Entry into the springs is equal to around USD$9 for the pools and river. Entry into the spas is extra.
Getting to Roatan from Copan is a long drive east and then a ferry across to the island.
It’s about a 7-8 hour drive between Copan and the La Ceiba port on windy, bumpy roads. The ferry crossing to Roatan from La Ceiba is 90 minutes and you’ll end up at the Coxen Hole port. There are so called “chicken buses” - former American school buses that are now public buses in Central America – between Copan and the port. For our tour, we were lucky enough to take the journey on a private mini bus.
I stayed in the West End area in the La Quinta Roatan Hotel – about a 30 minute drive from the port. The hotel features a lovely sun deck area, a pool and walking distance to the beach and local restaurants. Rooms are basic but have hot water.
Roatan is everything you expect a Caribbean island to be with coconut trees, beach bars, a relaxed atmosphere, and souvenir shops.
Snorkelling and diving are among the most popular activities on the island. I did snorkelling for $US25. I visited two snorkelling sites not far from the beach in West End and we were in the water for over an hour.
Diving is a bit more expensive at about USD$52 for one dive but the cost per dive gets cheaper the more you do. The diving company used by members of my tour was Splash, based at the Splash Inn Dive Resort. Splash offers diving sessions from beginners to experienced.
On the island, you can also rent kayaks and jetskis, or take kitesurfing lessons.
From West End, the popular West Bay beach can be accessed by water taxi for USD$3 each way.
When you’re hungry, you can’t go past Creole’s Rotisserie Chicken in West End. Reasonably priced meals ranging from a quarter to whole chicken with your choice of sides. Service is quick and the meals are nothing fancy but tasty. The desserts there also rate well and include coconut cream pie, brownie sundae and cheesecake.
For a delicious acai bowl or refreshing smoothie, try Roa Juices and Salads.
There’s beachside bars aplenty in Roatan. Frank’s Hideaway Bar and the Blue Marlin Roatan are among the popular nightlife spots.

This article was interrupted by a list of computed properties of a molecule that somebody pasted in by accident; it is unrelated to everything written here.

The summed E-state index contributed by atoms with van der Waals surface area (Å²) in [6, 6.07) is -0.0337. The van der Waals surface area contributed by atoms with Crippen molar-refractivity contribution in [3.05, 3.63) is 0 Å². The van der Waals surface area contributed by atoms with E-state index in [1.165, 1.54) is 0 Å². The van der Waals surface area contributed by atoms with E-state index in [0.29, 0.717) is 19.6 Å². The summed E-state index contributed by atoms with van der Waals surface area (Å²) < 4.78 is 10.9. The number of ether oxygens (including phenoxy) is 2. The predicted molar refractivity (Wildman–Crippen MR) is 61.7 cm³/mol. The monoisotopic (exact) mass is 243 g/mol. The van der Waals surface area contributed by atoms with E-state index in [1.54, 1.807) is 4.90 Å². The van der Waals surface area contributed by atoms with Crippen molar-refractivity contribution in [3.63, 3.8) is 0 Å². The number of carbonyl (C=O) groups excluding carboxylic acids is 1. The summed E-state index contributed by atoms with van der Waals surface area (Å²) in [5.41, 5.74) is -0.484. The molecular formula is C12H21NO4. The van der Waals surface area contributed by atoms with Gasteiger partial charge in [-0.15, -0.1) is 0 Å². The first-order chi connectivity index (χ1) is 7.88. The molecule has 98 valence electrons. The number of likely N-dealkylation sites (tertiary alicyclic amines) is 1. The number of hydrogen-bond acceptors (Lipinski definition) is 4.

Things you should know:
- Wifi is available but very unstable in Honduras. You may also have trouble getting any sort of phone reception even with a travel SIM card.
- Don’t drink the water. Buy bottled water and even use this when brushing your teeth.
- Check what vaccinations and medications you may need before coming to Honduras. Up to date hepatitis vaccinations are necessary, and a typhoid vaccination is recommended. Malaria tablets are also recommended.
- Mastercard holders may have trouble getting money out of ATMs but Visa cards seem to work. My tour group was advised not to use any ATMs on Roatan Island due to security issues so best to come with enough local currency or US dollars. US Dollars are widely accepted in Honduras – particularly in Roatan.
- Copan Ruinas and Roatan are considered fairly safe cities by Central American standards but commonsense applies. Only carry what you need with you while walking around Roatan and walk in at least pairs at night.
- English is widely spoken on Roatan so you shouldn’t have too much trouble with the language.
Lisa Owen is a pint-sized Australian following her dreams to travel to as many places as she can, and loves to share her photography, travel hacks, hiking adventures, and food discoveries along the way. At last count, she has travelled to more than 40 countries in between working in public relations and discovering hidden gems in Australia's great outdoors. Instagram: @_thelittleadventurer Facebook: The Little Adventurer Australia
The views, opinions and positions expressed by the author and those providing comments are theirs alone, and are meant as travel inspiration only. They do not reflect the opinions of Cover-More Insurance. You should always read the PDS available from your travel insurance provider to understand the limits, exclusions and conditions of your policy and to ensure any activities you undertake are covered by your policy.